Jack Black On Prayer, Video Games, and Satanic Rock

I don’t remember what that preacher's name was, but I wish I did so I could ... say thank you for turning me on to some fu%$ing bitching Satanic jams.

Brian Raftery

Interview by

2003. Diner in Los Angeles.
Microcassette recorder

Profile appeared in GQ magazine




Brian Raftery: Test. Test. My name is Brian Raftery and in 2003 I did my first-ever magazine profile. This time for GQ magazine about Jack Black.

[Clip: Jack Black in “School of Rock”]

Brian Raftery: I met him in Los Angeles, and the weird thing was we actually didn’t do an interview for hours. I spent the whole day with him.

Jack Black: Dude, do you want to follow me to a coin shop? I like coins.

Brian Raftery: I think we did the interview at a diner, and by the time we sat down to eat, we had spent so much time together and been in so many sort of strange situations in all these comic book stores and guitar stores and had a lot of casual talk that as soon as I kind of put my tape recorder out to have a formal interview, he was very open. And you know his early career was more interesting to me than most because he really did start as kind of a child actor. But he wasn’t a famous child actor. He didn’t get big until later.

[Clip: Jack Black’s “Pitfall” commercial. “Just last night I was lost in the jungle with Pitfall Harry.”]

Jack Black: When I was a kid I did a commercial for Activision. Did you ever have that Atari system?

Brian Raftery: I had the 2600.

Jack Black: Yeah.

[“Pitfall” clip continues: “...Surrounded by giant scorpions and man-eating crocodiles.”]

Jack Black: Pitfall.

Brian Raftery: Pitfall. That was the best game.

Jack Black: Yeah, the best game.

[Clip continues]

Jack Black: I went on a lot of auditions. But I remember that one and what sealed the deal, they said “Okay, do it like you’re really confident.” And that was something I already had in the pocket. I already had this kind of cocky, asshole 10-year-old, 13-year-old brat thing going.

[Clip continues]

Jack Black: And I was so stoked. Because I remember thinking, “Man, if the kids at school ever see me in a fucking commercial. On TV. I’ll be popular and that will be the end of it.” And it kind of worked. I was popular for a couple days. But my thirst was not quenched like I thought it would be. I thought just one time on TV, that’s all I need and I’ll be satisfied. It might have been one of those things where I prayed to God: Just give me one commercial and then I swear that’s it. And that’s when I met the devil. Because I used up all of my God prayers. No. Um. I actually had a weird thing with prayer a little bit when I was a kid. Not really prayer, but I don’t know where I got this kind of obsessive-compulsive thing as a kid where, I remember, somebody told me you’re not supposed to use the Lord’s name in vain, like you’re not supposed to say “Goddammit” or anything like that. And so somehow I got really freaked out about going to hell, you know, so I never said “Goddammit” anymore. But then if I thought “Goddammit,” then I would say, “I’m sorry God.”

[Music: Blue Oyster Cult “(Don’t Fear) The Reaper”]

Jack Black: And then at the most ridiculous point, I think I was saying “I’m sorry God” a thousand times a day. I don’t know when I fucking broke that ridiculous craziness either.

[“(Don’t Fear) The Reaper” continues]

Brian Raftery: Did you go to church a lot?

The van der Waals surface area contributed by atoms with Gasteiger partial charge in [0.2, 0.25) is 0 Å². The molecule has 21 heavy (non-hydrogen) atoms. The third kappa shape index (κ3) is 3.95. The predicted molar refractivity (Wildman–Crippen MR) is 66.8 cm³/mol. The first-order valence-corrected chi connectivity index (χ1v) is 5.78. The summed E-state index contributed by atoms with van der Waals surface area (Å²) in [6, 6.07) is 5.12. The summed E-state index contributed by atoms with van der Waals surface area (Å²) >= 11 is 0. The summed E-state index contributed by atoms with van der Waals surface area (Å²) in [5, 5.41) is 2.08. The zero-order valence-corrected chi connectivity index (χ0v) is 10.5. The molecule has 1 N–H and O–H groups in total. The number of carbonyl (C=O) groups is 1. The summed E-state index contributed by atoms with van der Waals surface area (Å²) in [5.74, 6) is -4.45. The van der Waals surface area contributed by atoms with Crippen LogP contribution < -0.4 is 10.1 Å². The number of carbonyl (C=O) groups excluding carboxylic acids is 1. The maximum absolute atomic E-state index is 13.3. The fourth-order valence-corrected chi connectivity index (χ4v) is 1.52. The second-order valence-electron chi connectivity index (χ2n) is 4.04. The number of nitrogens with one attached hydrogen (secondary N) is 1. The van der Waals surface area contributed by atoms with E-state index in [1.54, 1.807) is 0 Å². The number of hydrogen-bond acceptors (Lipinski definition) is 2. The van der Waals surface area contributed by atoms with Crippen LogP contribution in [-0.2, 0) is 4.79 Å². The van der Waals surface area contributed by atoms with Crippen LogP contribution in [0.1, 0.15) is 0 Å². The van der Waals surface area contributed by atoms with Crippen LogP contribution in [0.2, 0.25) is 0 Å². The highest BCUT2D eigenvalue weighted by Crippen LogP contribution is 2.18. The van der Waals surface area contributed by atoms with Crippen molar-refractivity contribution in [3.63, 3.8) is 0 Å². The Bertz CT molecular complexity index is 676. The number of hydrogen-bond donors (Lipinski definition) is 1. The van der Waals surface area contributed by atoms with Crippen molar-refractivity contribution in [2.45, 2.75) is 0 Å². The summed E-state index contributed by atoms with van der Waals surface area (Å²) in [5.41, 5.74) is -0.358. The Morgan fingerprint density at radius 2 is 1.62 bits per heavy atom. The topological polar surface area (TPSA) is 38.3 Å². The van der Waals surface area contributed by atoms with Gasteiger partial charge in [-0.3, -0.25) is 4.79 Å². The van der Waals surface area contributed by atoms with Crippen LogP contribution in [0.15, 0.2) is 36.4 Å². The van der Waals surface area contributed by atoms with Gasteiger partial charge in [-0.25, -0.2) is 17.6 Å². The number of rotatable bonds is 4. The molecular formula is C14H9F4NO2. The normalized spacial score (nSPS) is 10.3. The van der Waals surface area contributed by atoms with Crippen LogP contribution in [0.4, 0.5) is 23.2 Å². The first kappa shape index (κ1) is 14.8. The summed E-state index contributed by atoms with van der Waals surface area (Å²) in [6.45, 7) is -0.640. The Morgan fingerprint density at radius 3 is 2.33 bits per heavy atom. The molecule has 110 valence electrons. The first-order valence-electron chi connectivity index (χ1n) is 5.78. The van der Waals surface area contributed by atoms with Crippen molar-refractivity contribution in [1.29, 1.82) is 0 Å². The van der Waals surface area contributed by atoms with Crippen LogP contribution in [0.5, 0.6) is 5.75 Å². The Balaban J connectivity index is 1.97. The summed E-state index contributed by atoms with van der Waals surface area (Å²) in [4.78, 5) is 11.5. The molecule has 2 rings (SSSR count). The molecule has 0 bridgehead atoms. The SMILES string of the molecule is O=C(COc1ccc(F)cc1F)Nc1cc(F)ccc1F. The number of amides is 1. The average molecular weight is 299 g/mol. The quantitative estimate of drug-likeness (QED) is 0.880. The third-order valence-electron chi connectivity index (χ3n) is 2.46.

Jack Black: No, I was raised Jewish. But my mom had a little Jews for Jesus period. And it rubbed off on me.

Brian Raftery: Right here he’s talking about his mom’s Jews for Jesus period.

Jack Black: The weird thing is, that’s when I really started getting into rock. Because I remember my mom had this tape she was listening to in one of her Bible studies something or other. It was a preacher talking about the evils of rock. You know, Satan’s music. And he was playing examples of music that had evil stuff in them, like that was the first time I heard Blue Oyster Cult “Don’t Fear The Reaper” among other evil songs that were really awesome. And that’s all I got from that tape was how awesome the songs were that he was saying were evil. I don’t remember what that preacher thing was but I wish I did so I could give him a shout out and say thank you for turning me on to fucking bitching Satanic jams.

[“(Don’t Fear) The Reaper” continues]

David Gerlach: So let’s review: Jack Black’s mom’s Bible study tapes led him to discover music, these bitching Satanic jams. And after that first Atari commercial, he prayed for more acting roles so he’d be popular at school. Well his prayers were answered…

[Clip: Smurf Berry Crunch cereal commercial]

David Gerlach: …Sort of.

[Clip continues]

Jack Black: And then I got another commercial with the same director but it was not nearly as cool. And there was a little backlash. I actually lost popularity.

Brian Raftery: How so?

Jack Black: Smurf Berry Crunch cereal. And I was being pulled along in a red wagon by a little girl. And I did the voice over. Not so cool.

[Music: Jack Black “Legend of the Rent”]

David Gerlach: Many thanks to Brian Raftery. He’s now a contributing editor to Wired magazine. Find more of his work at BrianRaftery.com. Support for Blank on Blank comes from Flipboard, the world’s first social magazine designed especially for iPad, iPhone and smartphones. Flip through all of our lost interviews and video shorts at flipboard.com/blankonblank. Amy Drozdowska produced this Blank on Blank with me. Our sound logo comes to us from Jeffrey Alan Jones. And for all the journalists out there listening: we want to hear your lost interviews. So drop us a line to interviews@blankonblank.org. Blank on Blank is distributed by the Public Radio Exchange. PRX.org. That’s all for now. I’m David Gerlach. Keep listening.

Music: Blue Oyster Cult “Don’t Fear the Reaper”  | Jack Black + “Legend of the Rent”
Photo: Bigstock